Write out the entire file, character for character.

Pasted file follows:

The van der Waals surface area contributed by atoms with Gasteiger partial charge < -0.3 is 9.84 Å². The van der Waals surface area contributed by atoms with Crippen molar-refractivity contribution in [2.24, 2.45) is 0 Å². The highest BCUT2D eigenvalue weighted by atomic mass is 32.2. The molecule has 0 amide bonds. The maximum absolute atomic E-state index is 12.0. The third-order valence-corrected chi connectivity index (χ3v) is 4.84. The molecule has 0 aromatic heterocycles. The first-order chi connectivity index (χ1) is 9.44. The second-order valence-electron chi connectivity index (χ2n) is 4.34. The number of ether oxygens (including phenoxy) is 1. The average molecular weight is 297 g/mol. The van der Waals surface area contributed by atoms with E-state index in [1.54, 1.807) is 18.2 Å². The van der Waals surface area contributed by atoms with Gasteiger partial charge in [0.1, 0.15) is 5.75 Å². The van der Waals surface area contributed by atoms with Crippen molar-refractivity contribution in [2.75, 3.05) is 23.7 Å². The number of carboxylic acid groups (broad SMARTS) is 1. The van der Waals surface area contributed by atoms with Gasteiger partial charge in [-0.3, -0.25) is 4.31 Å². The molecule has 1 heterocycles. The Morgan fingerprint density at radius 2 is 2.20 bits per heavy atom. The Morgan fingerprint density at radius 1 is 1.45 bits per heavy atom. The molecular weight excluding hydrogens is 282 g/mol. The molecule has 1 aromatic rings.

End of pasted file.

The van der Waals surface area contributed by atoms with Gasteiger partial charge < -0.3 is 9.84 Å². The van der Waals surface area contributed by atoms with Crippen molar-refractivity contribution in [2.24, 2.45) is 0 Å². The highest BCUT2D eigenvalue weighted by atomic mass is 32.2. The molecule has 0 amide bonds. The maximum absolute atomic E-state index is 12.0. The third-order valence-corrected chi connectivity index (χ3v) is 4.84. The molecule has 0 aromatic heterocycles. The first-order chi connectivity index (χ1) is 9.44. The second-order valence-electron chi connectivity index (χ2n) is 4.34. The number of ether oxygens (including phenoxy) is 1. The average molecular weight is 297 g/mol. The van der Waals surface area contributed by atoms with E-state index in [1.54, 1.807) is 18.2 Å². The van der Waals surface area contributed by atoms with Gasteiger partial charge in [0.1, 0.15) is 5.75 Å². The van der Waals surface area contributed by atoms with Crippen molar-refractivity contribution in [2.75, 3.05) is 23.7 Å². The number of carboxylic acid groups (broad SMARTS) is 1. The van der Waals surface area contributed by atoms with Gasteiger partial charge in [-0.3, -0.25) is 4.31 Å². The molecule has 1 heterocycles. The Morgan fingerprint density at radius 2 is 2.20 bits per heavy atom. The Morgan fingerprint density at radius 1 is 1.45 bits per heavy atom. The molecular weight excluding hydrogens is 282 g/mol. The molecule has 1 aromatic rings.